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©2015 Cengage Learning. All Rights Reserved. May not be scanned, copied or duplicated, or posted to a publicly accessible website, in whole or in part.

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Presentation on theme: "©2015 Cengage Learning. All Rights Reserved. May not be scanned, copied or duplicated, or posted to a publicly accessible website, in whole or in part."— Presentation transcript:

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2 ©2015 Cengage Learning. All Rights Reserved. May not be scanned, copied or duplicated, or posted to a publicly accessible website, in whole or in part. A GENCY AND THE E MPLOYMENT R ELATIONSHIP Chapter 14 Meiners, Ringleb & Edwards The Legal Environment of Business, 12 th Edition

3 ©2015 Cengage Learning. All Rights Reserved. May not be scanned, copied or duplicated, or posted to a publicly accessible website, in whole or in part. A GENCY R ELATIONSHIPS Agency is created when a person or company (agent) agrees to act for or in place of another person or company (principal) 1. The principal creates authority in an agent 2. The agent receives authority & carries out the principal’s instructions 3. Third parties make a contract or are involved in a tort with the agent Result: The principal is bound by the agent’s acts with a third party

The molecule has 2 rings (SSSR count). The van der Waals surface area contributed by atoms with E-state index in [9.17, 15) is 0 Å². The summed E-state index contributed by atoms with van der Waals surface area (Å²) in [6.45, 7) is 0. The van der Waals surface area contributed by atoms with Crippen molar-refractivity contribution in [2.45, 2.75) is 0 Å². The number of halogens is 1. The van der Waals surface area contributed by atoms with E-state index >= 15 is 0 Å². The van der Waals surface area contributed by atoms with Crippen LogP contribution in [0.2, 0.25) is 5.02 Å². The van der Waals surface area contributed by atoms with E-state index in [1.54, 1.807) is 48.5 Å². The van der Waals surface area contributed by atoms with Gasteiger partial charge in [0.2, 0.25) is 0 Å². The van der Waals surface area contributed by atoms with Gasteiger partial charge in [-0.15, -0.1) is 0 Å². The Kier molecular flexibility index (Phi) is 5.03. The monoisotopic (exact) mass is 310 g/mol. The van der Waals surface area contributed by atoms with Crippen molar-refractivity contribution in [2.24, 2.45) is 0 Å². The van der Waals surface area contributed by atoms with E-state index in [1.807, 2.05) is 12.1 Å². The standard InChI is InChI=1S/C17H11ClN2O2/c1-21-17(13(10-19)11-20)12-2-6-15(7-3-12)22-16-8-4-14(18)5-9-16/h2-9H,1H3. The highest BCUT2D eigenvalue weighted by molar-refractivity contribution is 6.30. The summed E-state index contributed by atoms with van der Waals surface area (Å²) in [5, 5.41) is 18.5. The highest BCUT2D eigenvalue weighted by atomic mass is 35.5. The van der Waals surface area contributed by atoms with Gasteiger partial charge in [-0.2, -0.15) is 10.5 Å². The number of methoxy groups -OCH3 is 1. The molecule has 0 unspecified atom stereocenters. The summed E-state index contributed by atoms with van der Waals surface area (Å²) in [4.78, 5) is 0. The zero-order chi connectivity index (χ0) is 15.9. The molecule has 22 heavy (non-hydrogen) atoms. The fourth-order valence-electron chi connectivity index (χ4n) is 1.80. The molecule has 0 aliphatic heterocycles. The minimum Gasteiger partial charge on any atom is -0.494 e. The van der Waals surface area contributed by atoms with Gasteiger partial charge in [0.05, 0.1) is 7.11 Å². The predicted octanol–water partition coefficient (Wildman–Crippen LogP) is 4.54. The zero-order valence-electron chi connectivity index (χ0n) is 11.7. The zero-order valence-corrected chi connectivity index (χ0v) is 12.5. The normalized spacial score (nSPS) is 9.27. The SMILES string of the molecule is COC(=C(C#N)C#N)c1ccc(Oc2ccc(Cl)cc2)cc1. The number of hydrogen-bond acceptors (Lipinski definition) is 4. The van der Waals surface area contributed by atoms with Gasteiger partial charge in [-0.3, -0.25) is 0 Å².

4 ©2015 Cengage Learning. All Rights Reserved. May not be scanned, copied or duplicated, or posted to a publicly accessible website, in whole or in part. C LASSIFICATION OF A GENTS Agents are classified on the basis of the authority provided Universal agents: Do all acts that can be legally delegated, i.e. General Power of Attorney General agents: Execute all transactions in connection with a business, i.e. managers Special agents: Execute a specific transaction or series of transactions, i.e. a real estate agent Agency coupled with an interest: Agent has paid for the right to have authority for a business Gratuitous agent: No payment is made to the agent, i.e. a favor or a volunteer Subagents: Agent delegates authority to other agents